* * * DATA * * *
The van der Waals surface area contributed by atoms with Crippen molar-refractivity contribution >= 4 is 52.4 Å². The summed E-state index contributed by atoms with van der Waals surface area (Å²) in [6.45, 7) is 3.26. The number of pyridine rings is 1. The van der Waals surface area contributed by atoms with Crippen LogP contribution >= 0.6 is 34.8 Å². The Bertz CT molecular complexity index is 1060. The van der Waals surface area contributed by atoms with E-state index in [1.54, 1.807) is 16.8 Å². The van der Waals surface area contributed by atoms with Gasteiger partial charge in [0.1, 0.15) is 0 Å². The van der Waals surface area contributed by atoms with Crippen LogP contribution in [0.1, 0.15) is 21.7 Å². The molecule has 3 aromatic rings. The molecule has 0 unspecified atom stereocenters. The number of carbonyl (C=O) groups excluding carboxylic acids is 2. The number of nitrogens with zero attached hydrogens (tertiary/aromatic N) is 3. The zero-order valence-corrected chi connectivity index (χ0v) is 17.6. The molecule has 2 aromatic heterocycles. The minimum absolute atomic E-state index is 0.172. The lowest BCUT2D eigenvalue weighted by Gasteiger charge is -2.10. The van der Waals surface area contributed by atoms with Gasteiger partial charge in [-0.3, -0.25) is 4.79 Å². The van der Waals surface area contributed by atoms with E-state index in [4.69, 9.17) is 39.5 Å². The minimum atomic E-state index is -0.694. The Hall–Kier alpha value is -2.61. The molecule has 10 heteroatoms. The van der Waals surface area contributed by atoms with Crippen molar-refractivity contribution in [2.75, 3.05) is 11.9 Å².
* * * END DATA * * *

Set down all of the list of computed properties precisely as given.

The van der Waals surface area contributed by atoms with Crippen molar-refractivity contribution >= 4 is 52.4 Å². The summed E-state index contributed by atoms with van der Waals surface area (Å²) in [6.45, 7) is 3.26. The number of pyridine rings is 1. The van der Waals surface area contributed by atoms with Crippen LogP contribution >= 0.6 is 34.8 Å². The Bertz CT molecular complexity index is 1060. The van der Waals surface area contributed by atoms with E-state index in [1.54, 1.807) is 16.8 Å². The van der Waals surface area contributed by atoms with Gasteiger partial charge in [0.1, 0.15) is 0 Å². The van der Waals surface area contributed by atoms with Crippen LogP contribution in [0.1, 0.15) is 21.7 Å². The molecule has 3 aromatic rings. The molecule has 0 unspecified atom stereocenters. The number of carbonyl (C=O) groups excluding carboxylic acids is 2. The number of nitrogens with zero attached hydrogens (tertiary/aromatic N) is 3. The zero-order valence-corrected chi connectivity index (χ0v) is 17.6. The molecule has 2 aromatic heterocycles. The minimum absolute atomic E-state index is 0.172. The lowest BCUT2D eigenvalue weighted by Gasteiger charge is -2.10. The van der Waals surface area contributed by atoms with Gasteiger partial charge in [-0.3, -0.25) is 4.79 Å². The van der Waals surface area contributed by atoms with E-state index in [4.69, 9.17) is 39.5 Å². The minimum atomic E-state index is -0.694. The Hall–Kier alpha value is -2.61. The molecule has 10 heteroatoms. The van der Waals surface area contributed by atoms with Crippen molar-refractivity contribution in [2.75, 3.05) is 11.9 Å².